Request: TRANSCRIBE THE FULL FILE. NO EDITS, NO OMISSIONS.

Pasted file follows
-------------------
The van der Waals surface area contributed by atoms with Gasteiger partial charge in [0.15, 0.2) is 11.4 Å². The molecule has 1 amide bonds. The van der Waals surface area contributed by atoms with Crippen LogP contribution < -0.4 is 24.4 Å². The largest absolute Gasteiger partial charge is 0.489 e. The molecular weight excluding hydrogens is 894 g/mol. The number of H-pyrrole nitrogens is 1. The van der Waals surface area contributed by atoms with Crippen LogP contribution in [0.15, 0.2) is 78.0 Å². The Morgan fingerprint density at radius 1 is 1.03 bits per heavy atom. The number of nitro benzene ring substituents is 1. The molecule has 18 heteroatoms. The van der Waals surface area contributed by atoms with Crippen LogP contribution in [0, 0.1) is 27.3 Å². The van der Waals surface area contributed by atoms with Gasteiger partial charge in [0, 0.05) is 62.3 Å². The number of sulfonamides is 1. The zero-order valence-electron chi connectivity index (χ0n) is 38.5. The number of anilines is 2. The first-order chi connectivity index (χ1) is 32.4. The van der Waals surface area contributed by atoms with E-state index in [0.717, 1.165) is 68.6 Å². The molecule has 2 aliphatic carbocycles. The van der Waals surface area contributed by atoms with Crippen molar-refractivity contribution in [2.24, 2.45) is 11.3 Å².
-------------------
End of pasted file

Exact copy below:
The van der Waals surface area contributed by atoms with Gasteiger partial charge in [0.15, 0.2) is 11.4 Å². The molecule has 1 amide bonds. The van der Waals surface area contributed by atoms with Crippen LogP contribution < -0.4 is 24.4 Å². The largest absolute Gasteiger partial charge is 0.489 e. The molecular weight excluding hydrogens is 894 g/mol. The number of H-pyrrole nitrogens is 1. The van der Waals surface area contributed by atoms with Crippen LogP contribution in [0.15, 0.2) is 78.0 Å². The Morgan fingerprint density at radius 1 is 1.03 bits per heavy atom. The number of nitro benzene ring substituents is 1. The molecule has 18 heteroatoms. The van der Waals surface area contributed by atoms with Crippen LogP contribution in [0, 0.1) is 27.3 Å². The van der Waals surface area contributed by atoms with Gasteiger partial charge in [0, 0.05) is 62.3 Å². The number of sulfonamides is 1. The zero-order valence-electron chi connectivity index (χ0n) is 38.5. The number of anilines is 2. The first-order chi connectivity index (χ1) is 32.4. The van der Waals surface area contributed by atoms with E-state index in [0.717, 1.165) is 68.6 Å². The molecule has 2 aliphatic carbocycles. The van der Waals surface area contributed by atoms with Crippen molar-refractivity contribution in [2.24, 2.45) is 11.3 Å².